Quality By John Galsworthy
Introduction: The fiction “Quality” written by John Galsworthy in 1912 is a touching and sad story of Gessler Brothers and their exceptional honesty, resolution, humility and commitment towards their art of shoemaking. They used to dedicate their complete energy in making boots. According to the author, the boots would never tear for years and hence in spite of his desire, he could not go to the Gessler Brothers. With time, new factories emerged that manufactured cheaper boots though they were not durable. This affected the Gessler Brothers‘ business and they died.
The title of the story “Quality” implies in the context of the story that in today’s world there is a decline of quality in work due to industrialisation. It took away the bread and butter of artists, artisans, craftsmen and those who loved doing their work.
Thus, the title of the story is intended to emphasize the importance of values and principles in life. Gessler sticks to one principle through the thick in thin of life without compromising oh his standards which he has set for himself. Gessler‘s devotion to one single virtue is so intense and single-minded that he not only loses his business and clientele but his life. In a way Gessler is a martyr to upholding values in life and symbolizes idealistic principles. However, the title is also ironical because a minor adjustment in what Gessler so staunchly believes to be his driving principle would have saved him and his brother from penury and misery.
Artist: An artist is a person who is skilled at some activity related to art. Any artisan who loves his art and immersed in it can be respectfully called as an artist. Therefore, we can call a Carpenter, a Sculptor, a Shoemaker, a Pottery maker as an artist.
Read Also: Questions and Answers of Quality
1) Gessler Brothers: Mr.Gessler (Younger brother) is the central character (protagonist) in the story. He stands for a high degree of passion in his art of shoemaking. Both the brothers died due to financial loss in the business.
2) The Narrator: The narrator is a very loyal customer and fan of Mr Gessler’s shoemaking. There is deep bonding between Mr Gessler (Younger brother) and the narrator. The story unfolds to the readers through the narrator’s action in the story.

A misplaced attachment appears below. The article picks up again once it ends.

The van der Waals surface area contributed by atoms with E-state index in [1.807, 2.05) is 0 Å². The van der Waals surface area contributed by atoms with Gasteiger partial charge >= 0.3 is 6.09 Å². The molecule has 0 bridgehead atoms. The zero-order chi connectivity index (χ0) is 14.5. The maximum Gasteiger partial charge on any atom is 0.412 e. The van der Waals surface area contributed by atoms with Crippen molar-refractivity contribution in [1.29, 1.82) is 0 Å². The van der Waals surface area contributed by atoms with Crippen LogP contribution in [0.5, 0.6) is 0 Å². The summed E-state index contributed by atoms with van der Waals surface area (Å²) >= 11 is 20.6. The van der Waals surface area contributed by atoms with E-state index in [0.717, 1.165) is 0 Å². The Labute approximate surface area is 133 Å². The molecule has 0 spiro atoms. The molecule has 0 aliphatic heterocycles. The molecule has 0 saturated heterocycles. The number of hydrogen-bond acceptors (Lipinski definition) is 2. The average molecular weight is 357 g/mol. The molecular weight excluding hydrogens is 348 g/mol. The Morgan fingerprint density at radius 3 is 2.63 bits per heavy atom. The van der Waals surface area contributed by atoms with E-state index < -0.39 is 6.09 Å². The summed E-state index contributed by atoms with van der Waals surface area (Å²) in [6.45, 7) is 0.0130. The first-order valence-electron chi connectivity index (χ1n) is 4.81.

3) The Englishman: The Englishman took over Mr.Gessler’s shop who told the narrator about Mr Gessler’s struggle and his failure due to lack of advertisement, ultimately his death due to starvation.
• Commitment to one’s work. Every worker is an artist if he loves his work and immersed in it.
• Competition between small business and big firms.
• The tragedy of Gessler brothers signified that human values are threatened by material gain.
The story highlights the virtues of hard work, honesty, resolution, compassion, humility and commitment. The theme of loss and death is also woven into the story with both Mr Gessler and his brother dying in the story. However, the idea of honest work’s pay and dedication to quality work is celebrated, both in times of scarcity and plenty.
The language used in the story is simple though not colloquial. One of the important aspects is the use of native accents in the speech of Mr Gessler. He immigrated from Germany therefore there is pull of his mother tongue on the acquired language, English. When Mr Gessler speaks p, t, k sound like b, d, g
The story starts with the description of the boot shop. On top is the nameplate “Gessler Brothers” and a few shoes displayed in the window. The Gesslers make shoes on order. The narrator then narrates one of his meetings with Mr Gessler. He says it has not been possible to go to him much because the shoes he made have lasted very long and are the best of their kind.
One day the narrator goes to their shop to get a pair of Russian-leather shoes. Mr Gessler retreats upstairs and comes back after some time holding a fine golden Russian leather piece for the boots. One day the narrator goes to their boot shop and tells him that the shoes he got from them creaked. After a long pause, Mr Gessler asks him to bring the shoes to him. He assures that if he cannot repair them, he will give the money back.
Another day he goes to the Gessler Brothers to order a new pair, wearing a pair of shoes which he bought due to some emergency from a big firm. Mr Gessler at once recognizes that the shoes are not made by him. He touches a particular spot on the narrator’s shoe where it isn‘t comfortable for the narrator and says that it hurts there. He expresses his contempt that those large firms attract customers through shiny impressive advertisements to sell their inferior quality products. Then the author explains to him under what circumstances he had to buy those shoes.
The new shoes lasted nearly two years. And in his next visit, he receives quite a shock. When he enters the shop, he sees the younger Gessler brother who informs him of elder Gessler‘s death. That day he orders several pairs. It takes longer to make them but the quality is even better than the previous ones. Soon after, the narrator leaves for abroad and returns after over a year. The first shop he goes to is Mr Gessler’s. Mr Gessler, now seventy-five, is unable to recognize him at first. The narrator gives a huge order. The wait is longer than ever but the quality only gets better. After a week, while passing the little street, the narrator thinks to go in and tell Mr Gessler that the boots were perfect. But when he goes to the place where the shop was, the name plate is no longer there. He finds out that the shoemaker had died because of starvation and lack of resources.